The Consumer Electronics Show is in town — as a rule, when we say “town,” we usually mean Las Vegas — and PC makers are ready to bounce back from a disappointing Christmas sales season. Here’s a quick rundown of some of the new consumer desktops and notebooks introduced at the show, with faster processors and lower prices for everybody.
The signs of a new year at HP are model numbers ending in 4 rather than 3 for HP Pavilion desktops, or the initials NX instead of US for Compaq Presario systems. Both brands offer $50 mail-in rebates through April 12, though we’ll give the pre-rebate prices here.
In the first group, the Pavilion 504n ($570) combines 2.0GHz Celeron power and 256MB of memory with a 40GB hard disk and CD-RW drive; the Pavilion 514n ($650) has a 2.2GHz Celeron, 60GB hard disk, and DVD-ROM/CD-RW combo drive.
Both of the above use Intel integrated graphics, though an $850 Pavilion 734n minitower flaunts a 64MB Nvidia GeForce4 MX 420 card as well as AMD’s Athlon XP 2400+ processor, 512MB of DDR, and an 80GB hard disk. It has separate DVD-ROM and CD-RW drives and both USB 2.0 and FireWire ports, too.
The Compaq Presario minitowers all carry AMD Athlon XP processors and S3 ProSavage integrated graphics — though, unlike all too many low-priced desktops, they also have AGP slots for aftermarket upgrades. The entry-level Presario 6400NX ($500) has an Athlon XP 1800+, 128MB of memory, a 40GB hard disk, and CD-RW drive.
For $590, the Presario 6410NX pairs the Athlon XP 2000+ chip with 256MB of DDR, a 60GB hard disk, and DVD-ROM/CD-RW combo drive; for $670, the 6420NX steps up to an Athlon XP 2200+, 80GB hard disk, and separate CD-RW and DVD-ROM drives. Topping the line is the Presario 6430NX, with AMD’s Athlon XP 2600+ CPU, 512MB of memory, and a 120GB hard disk; it’s $850 before rebate.
Value brand eMachines brags that its $399 PCs cost $399, by golly, with no mail-in rebate rigmarole. At that price, the new eMachines T1842 combines Intel’s 1.8GHz Celeron with a lean 128MB of DDR memory, 40GB hard disk, and 48X CD-ROM drive, although Ethernet, modem, and six USB 2.0 ports are standard.
Stepping up to the T2042 model ($499) gets you a 2.0GHz Celeron and dual optical drives — a 40X CD-RW and 16X DVD-ROM drive — but still a Windows XP-stifling 128MB of RAM. We’d suggest splurging $599 for eMachines’ T2260, which boasts an AMD Athlon XP 2200+, 256MB of DDR, a 60GB hard disk, and an AGP slot for gamers who outgrow the ProSavage8 integrated graphics; an otherwise identical Athlon XP 2400+ model, the T2460, is $649.
The two top eMachines models feature a new “office multimedia keyboard” with shortcut buttons for functions such as copy and paste as well as audio volume and CD/DVD controls. Alas, the holiday season’s $999 eMachines “special edition” desktop with ATI’s record-setting Radeon 9700 Pro graphics accelerator is no more.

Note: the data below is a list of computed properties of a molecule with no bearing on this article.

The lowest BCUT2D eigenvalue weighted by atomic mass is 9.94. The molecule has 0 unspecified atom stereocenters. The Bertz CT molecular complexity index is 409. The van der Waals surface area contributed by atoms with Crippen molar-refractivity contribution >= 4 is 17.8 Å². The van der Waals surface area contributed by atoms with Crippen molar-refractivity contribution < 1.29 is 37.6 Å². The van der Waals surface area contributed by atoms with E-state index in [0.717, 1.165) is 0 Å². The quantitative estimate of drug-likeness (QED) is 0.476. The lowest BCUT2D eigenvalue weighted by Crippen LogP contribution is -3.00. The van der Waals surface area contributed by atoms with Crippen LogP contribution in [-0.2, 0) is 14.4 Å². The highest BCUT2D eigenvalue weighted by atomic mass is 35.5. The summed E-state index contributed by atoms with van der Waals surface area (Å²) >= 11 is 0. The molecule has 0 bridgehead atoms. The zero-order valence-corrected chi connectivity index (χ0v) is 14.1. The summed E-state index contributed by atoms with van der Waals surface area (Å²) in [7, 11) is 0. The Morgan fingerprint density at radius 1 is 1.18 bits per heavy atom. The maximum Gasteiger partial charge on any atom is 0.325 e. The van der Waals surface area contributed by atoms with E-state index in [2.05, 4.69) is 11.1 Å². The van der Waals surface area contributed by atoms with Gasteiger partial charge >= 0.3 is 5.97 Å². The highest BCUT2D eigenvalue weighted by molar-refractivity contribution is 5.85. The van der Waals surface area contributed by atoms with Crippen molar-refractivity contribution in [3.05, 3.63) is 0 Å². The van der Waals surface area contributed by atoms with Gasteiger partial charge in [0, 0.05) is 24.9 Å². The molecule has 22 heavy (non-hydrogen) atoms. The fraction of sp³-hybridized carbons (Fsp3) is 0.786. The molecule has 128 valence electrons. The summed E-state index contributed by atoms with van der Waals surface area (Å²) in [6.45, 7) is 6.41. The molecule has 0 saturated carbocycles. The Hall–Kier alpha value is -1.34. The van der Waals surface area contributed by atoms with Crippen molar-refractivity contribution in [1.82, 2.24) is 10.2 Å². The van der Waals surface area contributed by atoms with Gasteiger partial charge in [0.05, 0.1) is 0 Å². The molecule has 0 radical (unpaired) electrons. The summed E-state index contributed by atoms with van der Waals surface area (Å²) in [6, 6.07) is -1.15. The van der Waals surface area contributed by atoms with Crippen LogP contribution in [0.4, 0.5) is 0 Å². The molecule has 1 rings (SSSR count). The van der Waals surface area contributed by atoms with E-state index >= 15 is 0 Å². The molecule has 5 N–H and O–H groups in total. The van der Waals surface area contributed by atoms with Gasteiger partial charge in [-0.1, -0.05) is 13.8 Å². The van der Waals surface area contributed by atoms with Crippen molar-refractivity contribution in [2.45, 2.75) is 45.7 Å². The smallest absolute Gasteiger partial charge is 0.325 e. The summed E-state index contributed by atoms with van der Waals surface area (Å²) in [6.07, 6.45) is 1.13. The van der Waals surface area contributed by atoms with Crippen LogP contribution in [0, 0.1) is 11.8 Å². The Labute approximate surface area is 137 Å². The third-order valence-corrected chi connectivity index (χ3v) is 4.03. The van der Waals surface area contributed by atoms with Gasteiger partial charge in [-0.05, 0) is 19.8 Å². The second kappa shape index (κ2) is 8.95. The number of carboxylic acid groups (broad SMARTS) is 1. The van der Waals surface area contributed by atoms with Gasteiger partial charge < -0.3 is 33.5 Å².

Portable Power and DVD Detente
Toshiba is swimming in the laptop mainstream — that wide-open river between $999 economy notebooks and $2,000-plus luxury models — with its two newest Satellites, both with big 15.0-inch displays, Nvidia GeForce4 420 Go graphics accelerators, 40GB hard disks, and DVD-ROM/CD-RW combo drives.
The Satellite 2415-S205 features a 2.0GHz mobile Pentium 4 processor, 256MB of memory, and a 40GB hard disk for $1,449 (with Windows XP Home; $1,529 for the Satellite 2410 version with Win XP Pro).
The Satellite 2435-S255 slips in Intel’s 2.4GHz desktop Pentium 4 and 512MB of memory, along with doubling the GeForce4 Go’s display memory to 32MB. It’s $1,699 (or $1,779 for the 2430 model with Win XP Pro).
At Sony Electronics, the big news for both desktops and laptops is an end to hostilities between warring DVD recording camps: the company’s posh models now include a DVD+/-RW drive that can read and write DVD-R, DVD-RW, DVD+R, and DVD+RW formats. The first notebook to include the dual-format DVD burner, the hefty (8.7-pound) Vaio GRV680, will ship in March with a 16.0-inch, 1,280 by 1,024-pixel display; 2.6GHz Pentium 4 processor; and ATI’s sizzling Mobility Radeon 9000 graphics controller. Its price hasn’t been announced yet.
Sony has also upgraded its slimline Vaio 505 notebook; the 4.5-pound frequent flier now offers a DVD-ROM/CD-RW combo drive and mobile Pentium 4/1.8 processor, as well as a 12.1-inch screen, for about $1,900.
The format-agnostic DVD burner can also be found in Sony’s new Vaio RZ desktop minitowers, which boast the company’s one-touch Click To DVD home video recording software and Giga Pocket personal video recorder. The PCV-RZ22G ($1,450) and RZ24G ($1,700) models pale next to the RZ26G ($2,300), which packs Intel’s 3.06GHz Pentium 4 and a whopping 160GB hard disk.
Finally, the Pentium 4-powered Vaio PCV-RS100 desktop will bring DVD recording — albeit just DVD-RW, not the dual-format burner — to a price point around $800, equipped with 60GB hard disk and 256MB of DDR.
Adapted from Hardware Central.